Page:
A permit to hunt an endangered African black rhino sold Saturday night for $350,000 at a Dallas auction held to raise money for conservation efforts but criticized by wildlife advocates.
Steve Wagner, a spokesman for the Dallas Safari Club, which sponsored the closed-door event, confirmed the sale of the permit for a hunt in the African nation of Namibia. He declined to name the buyer.
The club said all money raised will go toward protecting the species. He also said the rhino that the winner will be allowed to hunt is old, male and nonbreeding _ and that the animal was likely to be targeted for removal anyway because it was becoming aggressive and threatening other wildlife.
But the auction drew howls from critics, including wildlife and animal rights groups, and the FBI earlier this week said it was investigating death threats against members of the club.
Officials from the Humane Society and the International Fund for Animal Welfare have said that while culling can be appropriate in abundant animal populations, all black rhinos should be protected, given their endangered status.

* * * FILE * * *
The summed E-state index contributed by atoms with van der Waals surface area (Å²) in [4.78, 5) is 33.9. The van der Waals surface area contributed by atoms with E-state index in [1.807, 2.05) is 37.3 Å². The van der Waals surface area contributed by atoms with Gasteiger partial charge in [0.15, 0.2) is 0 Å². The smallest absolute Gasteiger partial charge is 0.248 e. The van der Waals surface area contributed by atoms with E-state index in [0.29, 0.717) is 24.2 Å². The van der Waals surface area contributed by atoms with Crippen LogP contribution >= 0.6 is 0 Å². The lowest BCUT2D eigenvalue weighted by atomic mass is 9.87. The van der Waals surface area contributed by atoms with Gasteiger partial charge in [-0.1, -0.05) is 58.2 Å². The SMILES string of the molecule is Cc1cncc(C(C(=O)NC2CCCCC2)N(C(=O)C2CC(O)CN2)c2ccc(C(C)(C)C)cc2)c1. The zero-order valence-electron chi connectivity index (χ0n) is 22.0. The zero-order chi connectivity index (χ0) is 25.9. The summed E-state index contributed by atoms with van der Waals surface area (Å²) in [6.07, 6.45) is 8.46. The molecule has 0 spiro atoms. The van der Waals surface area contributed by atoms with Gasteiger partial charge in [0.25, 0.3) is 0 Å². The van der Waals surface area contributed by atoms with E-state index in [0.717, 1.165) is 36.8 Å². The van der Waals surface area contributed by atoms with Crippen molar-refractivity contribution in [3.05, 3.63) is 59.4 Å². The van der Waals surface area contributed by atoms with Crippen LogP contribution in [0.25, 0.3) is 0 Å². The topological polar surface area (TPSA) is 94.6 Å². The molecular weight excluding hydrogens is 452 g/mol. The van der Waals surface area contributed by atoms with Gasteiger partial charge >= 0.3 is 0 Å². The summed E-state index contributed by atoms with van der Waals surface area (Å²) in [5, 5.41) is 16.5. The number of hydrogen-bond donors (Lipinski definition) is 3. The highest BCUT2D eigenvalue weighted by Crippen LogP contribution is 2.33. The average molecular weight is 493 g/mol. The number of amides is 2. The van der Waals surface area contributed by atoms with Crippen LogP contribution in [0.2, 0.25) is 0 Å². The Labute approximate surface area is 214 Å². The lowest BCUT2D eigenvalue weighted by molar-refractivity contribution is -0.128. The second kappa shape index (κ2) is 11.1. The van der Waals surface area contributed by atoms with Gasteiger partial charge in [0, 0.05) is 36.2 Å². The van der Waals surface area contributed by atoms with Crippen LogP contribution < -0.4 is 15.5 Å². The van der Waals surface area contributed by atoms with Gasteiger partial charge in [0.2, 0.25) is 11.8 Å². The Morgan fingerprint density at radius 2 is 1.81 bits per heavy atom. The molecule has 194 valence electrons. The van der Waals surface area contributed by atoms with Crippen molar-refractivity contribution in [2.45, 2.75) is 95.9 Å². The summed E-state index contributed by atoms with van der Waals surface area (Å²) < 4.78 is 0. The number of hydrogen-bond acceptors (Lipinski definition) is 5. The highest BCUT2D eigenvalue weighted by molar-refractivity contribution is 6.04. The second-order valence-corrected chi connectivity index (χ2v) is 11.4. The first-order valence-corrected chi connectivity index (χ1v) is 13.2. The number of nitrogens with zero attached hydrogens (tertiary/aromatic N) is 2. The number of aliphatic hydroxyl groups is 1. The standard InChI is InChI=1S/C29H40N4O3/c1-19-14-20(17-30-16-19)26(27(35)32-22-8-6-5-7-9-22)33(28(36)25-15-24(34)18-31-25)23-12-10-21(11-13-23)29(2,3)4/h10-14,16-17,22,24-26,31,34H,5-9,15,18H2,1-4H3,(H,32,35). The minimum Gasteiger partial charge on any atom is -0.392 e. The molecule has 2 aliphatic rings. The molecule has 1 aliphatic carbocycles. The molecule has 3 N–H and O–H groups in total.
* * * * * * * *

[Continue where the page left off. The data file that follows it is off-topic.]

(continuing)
About 40 protesters gathered early Saturday evening outside the convention center where the auction and a pre-auction dinner were to take place. They held signs and chanted.
Jim and Lauren Ries traveled with their children from Atlanta to protest the auction. Jim Ries said it was his son Carter, 12, and daughter Olivia, 11, who pushed for them to go and participate.
“The main reason we’re down here is not necessarily anti hunting, but it’s the fact that they’re auctioning off this permit to shoot and kill a critically endangered black rhino,” Jim Ries said. “There’s less than 5000 black rhinos left on the planet and if our kids ever want to see a rhino left in the wild we can’t be pulling the trigger on everyone we say is too old to breed and that gives us the right as humans to be able to make that decision, we’re just going to wipe them off the face of the earth.”
An estimated 4,000 black rhinos remain in the wild, down from 70,000 in the 1960s. Nearly 1,800 are in Namibia, according to the safari club.
Poachers long have targeted all species of rhino, primarily for its horn, which is valuable on the international black market. Made of the protein keratin, the chief component in fingernails and hooves, the horn has been used in carvings and for medicinal purposes, mostly in Asia. The near-extinction of the species also has been attributed to habitat loss.
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